Ada Dolch was the principal of the High School for Leadership and Public Service, located one block south of the World Trade Center. The school’s mission is to teach students how to give back to their communities through public service. The students came from all 5 boroughs of NYC and they took subway trains that let them off in the concourse of the World Trade Center to get to school.
On the morning of September 11th, a student ran in with tears running down his face and said he had just seen a plane strike one of the towers. As more people came into the lobby in shock, Principal Dolch asked which tower had been hit because her sister Wendy worked in an office at the top of the North Tower. There was confusion, and suddenly they heard a second explosion as the second plane hit the South Tower which was closer to the school. Principal Dolch knew then that she had to get the students out of the building. She evacuated them to the very southern tip of Manhattan.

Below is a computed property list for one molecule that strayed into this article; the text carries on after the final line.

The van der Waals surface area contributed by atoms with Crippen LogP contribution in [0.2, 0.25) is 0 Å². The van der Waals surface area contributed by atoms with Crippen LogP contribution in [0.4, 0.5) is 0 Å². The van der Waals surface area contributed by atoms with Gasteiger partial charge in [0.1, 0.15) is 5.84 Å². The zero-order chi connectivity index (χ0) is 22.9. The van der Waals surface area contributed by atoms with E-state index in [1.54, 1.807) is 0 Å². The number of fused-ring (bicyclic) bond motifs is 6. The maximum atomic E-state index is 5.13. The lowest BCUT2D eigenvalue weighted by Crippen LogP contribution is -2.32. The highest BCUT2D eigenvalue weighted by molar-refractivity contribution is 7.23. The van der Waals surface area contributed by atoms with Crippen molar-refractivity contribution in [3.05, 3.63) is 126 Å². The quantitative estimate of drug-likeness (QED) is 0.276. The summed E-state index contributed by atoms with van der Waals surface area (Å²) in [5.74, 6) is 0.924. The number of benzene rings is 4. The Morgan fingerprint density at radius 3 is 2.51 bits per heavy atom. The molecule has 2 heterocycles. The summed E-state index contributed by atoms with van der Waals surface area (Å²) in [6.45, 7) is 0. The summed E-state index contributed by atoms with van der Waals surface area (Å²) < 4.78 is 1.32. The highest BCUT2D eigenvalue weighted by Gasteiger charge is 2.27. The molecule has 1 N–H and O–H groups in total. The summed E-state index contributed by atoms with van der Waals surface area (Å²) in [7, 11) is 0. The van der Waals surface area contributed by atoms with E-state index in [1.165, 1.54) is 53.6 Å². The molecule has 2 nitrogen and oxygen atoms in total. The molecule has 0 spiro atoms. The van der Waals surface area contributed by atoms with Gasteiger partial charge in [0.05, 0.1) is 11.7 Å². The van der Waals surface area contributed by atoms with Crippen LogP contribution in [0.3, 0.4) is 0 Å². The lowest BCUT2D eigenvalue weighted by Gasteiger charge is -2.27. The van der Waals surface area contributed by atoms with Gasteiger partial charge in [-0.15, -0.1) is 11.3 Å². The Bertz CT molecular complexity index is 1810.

Along the way she heard an enormous crackling sound and a cloud of dust covered them, making the students no longer visible. Eventually half of the students got on ferries to Staten Island and New Jersey while Principal Dolch and others walked over the Brooklyn Bridge.
For months after the attacks the blocks around the World Trade Center site were restricted. Students had to relocate and share another school building about 3 miles away until February 2002. During that time, they received gifts, letters of empathy, and support from all over the country.
When the students could return to their school, Principal Dolch told them that they were “history makers,” that people would want to talk with them about this for the rest of their lives, to ask what they saw from the windows, to ask how they felt, to ask how they evacuated. She didn’t want them to walk away with hatred in their hearts, she wanted them to look at the ways people supported each other after September 11th, how people came forward and did whatever they could to help others to heal and rebuild after the tragedy.